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The Relationship Between Soccer and Concussions

Recently, concussions and their long-term effects in the world of athletes has been under increased scrutiny as more studies are being done on the safety of certain sports and what can be done to minimize impactful injuries, especially head injuries. While soccer is the most popular team sport around the world, many people have turned their attention toward the safety of other sports, like football, hockey and basketball when it comes to injury. However, soccer concussions in Brampton are a rising issue.

Aggression and a lack of protection

The eyes may be on football for the propensity of athletes to develop brain injuries and lasting concussions, but in soccer, there is no padding or head protection, leading to more and worse injuries than people may realize. Many games involve physical contact and even outright aggression between opposing teammates, leading to players getting elbowed, tripped, kicked and head butted. In fact, soccer concussions in Brampton are not always caused by a hit to the head. Concussions are caused by an acceleration or deceleration of the brain following any impact, to the head or elsewhere to the body. Even a leg-based tackle can cause a concussion if it causes an acceleration to the brain.

In fact, studies on American football athletes found that concussion impact magnitudes are 70 to 120 times the force of gravity. G-forces of soccer headers (or hitting the ball with your head) are often fairly low accelerations, measuring at about 15 to 25 Gs, so not enough force to cause a concussion in teenage or adult soccer players. Therefore, a lack of head protection may not be the issue, but rather the violence and aggression of body hits and tackles. In fact, less than 10 percent of concussions in high school soccer were caused by contact between the ball and the head. Rather, the most common cause was collision with another player.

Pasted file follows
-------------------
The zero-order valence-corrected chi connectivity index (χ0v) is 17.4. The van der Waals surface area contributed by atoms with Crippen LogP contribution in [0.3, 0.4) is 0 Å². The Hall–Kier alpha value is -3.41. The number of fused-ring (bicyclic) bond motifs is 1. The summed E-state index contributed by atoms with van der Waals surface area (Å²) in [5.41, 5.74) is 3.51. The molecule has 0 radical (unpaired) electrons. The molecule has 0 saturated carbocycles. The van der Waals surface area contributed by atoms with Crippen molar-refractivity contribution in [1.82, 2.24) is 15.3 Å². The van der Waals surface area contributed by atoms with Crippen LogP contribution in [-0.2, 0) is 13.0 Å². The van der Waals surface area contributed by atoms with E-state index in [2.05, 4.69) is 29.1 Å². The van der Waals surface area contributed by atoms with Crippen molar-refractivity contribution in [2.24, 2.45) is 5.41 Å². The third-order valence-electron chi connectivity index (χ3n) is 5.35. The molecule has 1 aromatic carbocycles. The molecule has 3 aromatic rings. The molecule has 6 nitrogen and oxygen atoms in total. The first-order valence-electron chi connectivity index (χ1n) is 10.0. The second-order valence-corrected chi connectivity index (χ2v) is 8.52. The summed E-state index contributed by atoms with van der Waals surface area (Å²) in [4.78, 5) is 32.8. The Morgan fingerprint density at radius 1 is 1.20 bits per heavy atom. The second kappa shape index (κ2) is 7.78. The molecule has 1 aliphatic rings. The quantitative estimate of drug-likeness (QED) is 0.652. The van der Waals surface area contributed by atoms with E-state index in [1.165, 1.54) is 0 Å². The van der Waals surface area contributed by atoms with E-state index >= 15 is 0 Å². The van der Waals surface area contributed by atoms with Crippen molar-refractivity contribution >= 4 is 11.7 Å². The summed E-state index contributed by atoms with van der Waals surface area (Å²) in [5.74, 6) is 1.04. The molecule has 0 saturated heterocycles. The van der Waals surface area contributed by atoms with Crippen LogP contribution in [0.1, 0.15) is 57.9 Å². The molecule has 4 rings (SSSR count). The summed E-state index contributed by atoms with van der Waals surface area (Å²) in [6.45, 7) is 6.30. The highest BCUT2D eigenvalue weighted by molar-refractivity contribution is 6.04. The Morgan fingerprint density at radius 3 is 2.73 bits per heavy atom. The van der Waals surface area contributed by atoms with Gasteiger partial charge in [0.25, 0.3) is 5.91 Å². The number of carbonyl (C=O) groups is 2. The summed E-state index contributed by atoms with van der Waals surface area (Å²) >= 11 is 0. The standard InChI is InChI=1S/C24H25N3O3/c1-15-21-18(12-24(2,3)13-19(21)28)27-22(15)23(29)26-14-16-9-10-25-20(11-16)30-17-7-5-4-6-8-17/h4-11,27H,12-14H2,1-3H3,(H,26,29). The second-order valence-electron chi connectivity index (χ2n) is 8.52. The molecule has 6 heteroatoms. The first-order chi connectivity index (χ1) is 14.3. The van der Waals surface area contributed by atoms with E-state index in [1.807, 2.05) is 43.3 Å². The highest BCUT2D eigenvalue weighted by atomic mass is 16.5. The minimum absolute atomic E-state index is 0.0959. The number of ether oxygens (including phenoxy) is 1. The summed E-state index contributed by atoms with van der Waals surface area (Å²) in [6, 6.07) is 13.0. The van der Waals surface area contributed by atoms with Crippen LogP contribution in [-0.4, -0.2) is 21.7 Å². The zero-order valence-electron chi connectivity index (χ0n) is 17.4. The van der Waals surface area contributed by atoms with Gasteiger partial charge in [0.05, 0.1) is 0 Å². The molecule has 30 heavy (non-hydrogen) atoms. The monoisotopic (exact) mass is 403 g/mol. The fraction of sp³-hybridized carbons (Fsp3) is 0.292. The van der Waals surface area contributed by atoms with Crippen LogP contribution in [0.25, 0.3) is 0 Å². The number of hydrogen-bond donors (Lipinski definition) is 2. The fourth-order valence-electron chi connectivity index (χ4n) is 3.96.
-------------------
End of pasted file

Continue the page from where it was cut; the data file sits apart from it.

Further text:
The difference for women and kids

In the case of women’s soccer, the sport has the highest rate of concussions among female athletes than any other sport. In fact, there are more concussions in women’s soccer than men’s football! In the case of kids’ sports, kids are even more susceptible to concussion as they have a low body weight and underdeveloped neck muscles. This makes their head and brain more susceptible to acceleration and deceleration. Plus, their head is 90 percent grown by the age of four, meaning their proportions are not the same as adults, leading to a greater risk of head injury as well. Additionally, kids’ brains are still developing and more vulnerable to the lasting effects of a concussion. Intentional headers should be limited or eliminated altogether.

It’s recommended that all players should undergo concussion baseline testing. This includes a pre-injury overview of the healthy brain functions of the athlete before the season begins. This information can be used by healthcare practitioners to make safer decisions regarding allowing players to return to the game, especially after a soccer concussion in Brampton.

Paramount Physiotherapy & Sports Injuries Clinic provides physical therapy interventions with an emphasis on manual therapy. We are committed to working with our patients for positive rehabilitation and quality service. Give us a call today with your concerns.


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